Outstanding Younger Performer category killed off by the Daytime Emmys

Posted Thursday, February 01, 2024 11:00 AM
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All good things must come to an end. After 38 years, the Daytime Emmys has announced that it will no longer offer a category specifically for younger performers.

The National Academy of Television Arts & Sciences (NATAS) has announced that it is making several key changes to the Daytime Emmys competition. Chief among those changes is the announcement that the Outstanding Younger Performer category has been eliminated.

"Programming is always changing, and NATAS continues to adapt its competition rules to reflect these shifts in the television landscape," said Adam Sharp, President of NATAS. "We're looking forward to gathering again at the 51st Daytime Emmys to celebrate all the nominees and the entertaining and enlightening programs they create."

No single Daytime Emmys category has undergone more changes in the past several years than the Younger Performer category.

For the 12th Annual Daytime Emmys in 1985, NATAS established two categories to honor younger performers that might not have fallen in the Lead or Supporting acting categories. At the time, the category honoring male performers was called Outstanding Young Man and the categories for actresses was Outstanding Ingénue. The first winners that year were Brian Bloom (Dusty Donovan, As the World Turns) and Tracey E. Bregman (Lauren Fenmore, The Young and the Restless).

The categories were immediately met with controversy due to the varying ages of the performers nominated -­ Bloom was just 15, but other nominees were well into their 20s. Eventually the category received a more definitive entrant qualification: nominees had to be under the age of 25.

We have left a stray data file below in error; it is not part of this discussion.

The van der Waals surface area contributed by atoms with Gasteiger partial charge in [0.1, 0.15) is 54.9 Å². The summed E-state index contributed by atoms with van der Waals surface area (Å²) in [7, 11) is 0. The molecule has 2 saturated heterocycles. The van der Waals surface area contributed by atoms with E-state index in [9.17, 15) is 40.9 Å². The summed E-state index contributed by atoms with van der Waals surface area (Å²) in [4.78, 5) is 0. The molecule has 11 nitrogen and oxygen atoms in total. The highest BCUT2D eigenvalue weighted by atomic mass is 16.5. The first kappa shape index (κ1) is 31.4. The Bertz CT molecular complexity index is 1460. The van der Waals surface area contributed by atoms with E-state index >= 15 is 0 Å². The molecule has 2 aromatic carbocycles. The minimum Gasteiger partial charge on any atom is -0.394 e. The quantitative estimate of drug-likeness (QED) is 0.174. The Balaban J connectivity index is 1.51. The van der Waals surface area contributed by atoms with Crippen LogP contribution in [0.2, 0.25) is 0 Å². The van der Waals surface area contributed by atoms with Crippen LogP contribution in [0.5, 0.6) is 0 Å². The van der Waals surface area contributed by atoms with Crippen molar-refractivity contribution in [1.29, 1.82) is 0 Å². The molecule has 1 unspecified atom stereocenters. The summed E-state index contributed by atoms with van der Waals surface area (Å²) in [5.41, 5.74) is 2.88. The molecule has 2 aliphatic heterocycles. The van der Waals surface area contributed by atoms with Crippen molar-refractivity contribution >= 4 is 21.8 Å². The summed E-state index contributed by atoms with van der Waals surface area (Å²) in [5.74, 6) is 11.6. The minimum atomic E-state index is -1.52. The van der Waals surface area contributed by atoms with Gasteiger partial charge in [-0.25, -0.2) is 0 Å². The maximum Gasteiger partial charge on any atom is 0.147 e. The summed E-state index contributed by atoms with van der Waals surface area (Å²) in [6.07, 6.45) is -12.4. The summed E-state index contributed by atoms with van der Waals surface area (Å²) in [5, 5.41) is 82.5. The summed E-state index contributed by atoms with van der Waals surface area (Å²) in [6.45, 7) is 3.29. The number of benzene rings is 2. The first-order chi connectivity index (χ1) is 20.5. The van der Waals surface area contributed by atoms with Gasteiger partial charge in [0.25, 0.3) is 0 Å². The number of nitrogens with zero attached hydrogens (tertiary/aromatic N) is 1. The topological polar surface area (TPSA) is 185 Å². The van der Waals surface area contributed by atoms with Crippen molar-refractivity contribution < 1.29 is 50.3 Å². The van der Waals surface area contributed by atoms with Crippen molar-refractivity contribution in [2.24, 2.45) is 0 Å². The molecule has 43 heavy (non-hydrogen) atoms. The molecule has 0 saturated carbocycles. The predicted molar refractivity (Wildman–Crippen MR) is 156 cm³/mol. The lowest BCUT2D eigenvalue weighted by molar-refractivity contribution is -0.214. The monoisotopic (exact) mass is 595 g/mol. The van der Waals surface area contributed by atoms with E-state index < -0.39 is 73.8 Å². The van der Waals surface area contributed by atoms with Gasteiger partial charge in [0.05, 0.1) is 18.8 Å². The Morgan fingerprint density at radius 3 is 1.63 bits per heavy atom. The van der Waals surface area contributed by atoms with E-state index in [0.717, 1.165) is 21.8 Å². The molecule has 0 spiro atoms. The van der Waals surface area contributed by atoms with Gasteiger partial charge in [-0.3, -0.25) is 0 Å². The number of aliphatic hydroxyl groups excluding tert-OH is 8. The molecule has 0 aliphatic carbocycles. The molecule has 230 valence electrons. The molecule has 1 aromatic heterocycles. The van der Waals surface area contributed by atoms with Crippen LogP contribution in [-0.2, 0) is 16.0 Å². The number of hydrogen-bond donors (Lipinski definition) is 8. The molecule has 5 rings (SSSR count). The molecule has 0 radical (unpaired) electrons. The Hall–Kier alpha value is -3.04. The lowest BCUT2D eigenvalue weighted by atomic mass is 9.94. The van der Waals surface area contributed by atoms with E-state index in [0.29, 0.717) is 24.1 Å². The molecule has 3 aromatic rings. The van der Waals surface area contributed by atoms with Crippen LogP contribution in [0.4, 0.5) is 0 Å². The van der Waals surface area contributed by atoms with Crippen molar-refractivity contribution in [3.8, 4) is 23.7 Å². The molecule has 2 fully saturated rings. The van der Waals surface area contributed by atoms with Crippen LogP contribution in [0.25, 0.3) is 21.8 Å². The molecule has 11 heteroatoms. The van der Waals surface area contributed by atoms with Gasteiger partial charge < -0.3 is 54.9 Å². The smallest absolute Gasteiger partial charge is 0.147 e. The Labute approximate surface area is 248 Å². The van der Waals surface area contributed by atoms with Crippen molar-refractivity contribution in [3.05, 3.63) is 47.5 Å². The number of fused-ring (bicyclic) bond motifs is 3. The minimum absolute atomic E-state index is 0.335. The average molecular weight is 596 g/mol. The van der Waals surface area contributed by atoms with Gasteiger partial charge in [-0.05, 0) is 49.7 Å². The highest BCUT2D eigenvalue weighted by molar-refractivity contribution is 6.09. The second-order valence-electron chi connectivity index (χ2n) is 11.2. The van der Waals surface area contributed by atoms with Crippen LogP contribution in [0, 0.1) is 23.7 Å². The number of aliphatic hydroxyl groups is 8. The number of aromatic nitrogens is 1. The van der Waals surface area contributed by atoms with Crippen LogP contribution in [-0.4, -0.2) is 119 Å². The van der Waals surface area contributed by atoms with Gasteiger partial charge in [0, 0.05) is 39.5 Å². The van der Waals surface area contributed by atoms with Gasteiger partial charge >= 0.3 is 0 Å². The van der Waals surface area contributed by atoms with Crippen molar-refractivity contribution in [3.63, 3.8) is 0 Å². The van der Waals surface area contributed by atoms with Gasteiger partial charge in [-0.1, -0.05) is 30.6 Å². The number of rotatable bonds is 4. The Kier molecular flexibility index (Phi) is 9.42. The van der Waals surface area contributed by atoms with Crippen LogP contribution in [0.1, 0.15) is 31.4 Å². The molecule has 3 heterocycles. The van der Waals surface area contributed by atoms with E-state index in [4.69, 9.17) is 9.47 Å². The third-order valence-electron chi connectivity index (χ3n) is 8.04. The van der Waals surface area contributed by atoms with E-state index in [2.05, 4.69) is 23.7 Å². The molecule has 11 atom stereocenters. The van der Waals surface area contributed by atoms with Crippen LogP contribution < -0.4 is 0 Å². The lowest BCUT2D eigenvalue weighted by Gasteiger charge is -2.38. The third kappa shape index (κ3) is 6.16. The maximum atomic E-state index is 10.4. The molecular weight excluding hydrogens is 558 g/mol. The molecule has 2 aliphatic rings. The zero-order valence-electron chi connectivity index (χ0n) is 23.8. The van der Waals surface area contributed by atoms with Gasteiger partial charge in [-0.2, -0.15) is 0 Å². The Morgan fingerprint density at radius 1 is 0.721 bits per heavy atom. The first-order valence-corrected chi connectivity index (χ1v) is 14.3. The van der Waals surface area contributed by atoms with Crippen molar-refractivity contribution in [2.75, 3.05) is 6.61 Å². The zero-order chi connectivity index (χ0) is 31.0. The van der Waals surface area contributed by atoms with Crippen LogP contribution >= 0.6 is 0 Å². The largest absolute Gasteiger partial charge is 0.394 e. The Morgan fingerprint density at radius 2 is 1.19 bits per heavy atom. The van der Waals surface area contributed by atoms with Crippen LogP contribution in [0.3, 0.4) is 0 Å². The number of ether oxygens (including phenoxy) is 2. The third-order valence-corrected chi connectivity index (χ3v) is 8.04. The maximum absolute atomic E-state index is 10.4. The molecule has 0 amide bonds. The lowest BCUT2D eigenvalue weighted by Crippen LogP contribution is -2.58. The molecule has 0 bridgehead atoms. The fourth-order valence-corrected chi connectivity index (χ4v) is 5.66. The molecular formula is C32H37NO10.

In 1989, the Outstanding Ingénue was renamed to Outstanding Juvenile Female

The categories were eventually renamed to Outstanding Younger Actor and Outstanding Younger Actress in 1991 and kept that name for nearly 30 years. In 2019, NATAS announced that due to a shrinking number of eligible performers, the Younger Actor and Younger Actress categories would be merged into the gender-neutral Outstanding Younger Performer category.

Olivia Rose Keegan (Claire Brady, Days of our Lives) became the first winner in the new category in 2020.

In 2021, the age for eligibility was lowered to 21, and in 2022, it dropped again to 18.

Though it was unknown at the time, 2023's winner, Eden McCoy (Josslyn Jacks, General Hospital), would be the final winner in the Younger Performer category. There were just three eligible nominees in 2023.

Over the 38 years that the categories honoring younger performers were in existence, Days of our Lives and Guiding Light won the most Younger Actor trophies with seven each. General Hospital picked up the most Younger Actress wins with nine, including the final win in the category by Hayley Erin (Kiki Jerome, General Hospital).

Other notable winners have included: Julianne Moore (Sabrina Hughes and Frannie Hughes, As the World Turns) in 1988, Kristoff St. John (Neil Winters, The Young and the Restless) in 1992, Sarah Michelle Gellar (Kendall Hart, All My Children) in 1995, and three-time winner Jonathan Jackson (Lucky Spencer, General Hospital).

While there will no longer be categories specifically designated for younger performers, NATAS made note that "Younger Performers remain eligible to enter Lead, Supporting, or Guest categories."

Nominations for the 51st Annual Daytime Emmys will be announced the week of April 15, 2024. Details on a ceremony date will be made in the coming weeks.

To check out a listing of all of the winners in these categories, please visit Soap Central's Daytime Emmys Archives.

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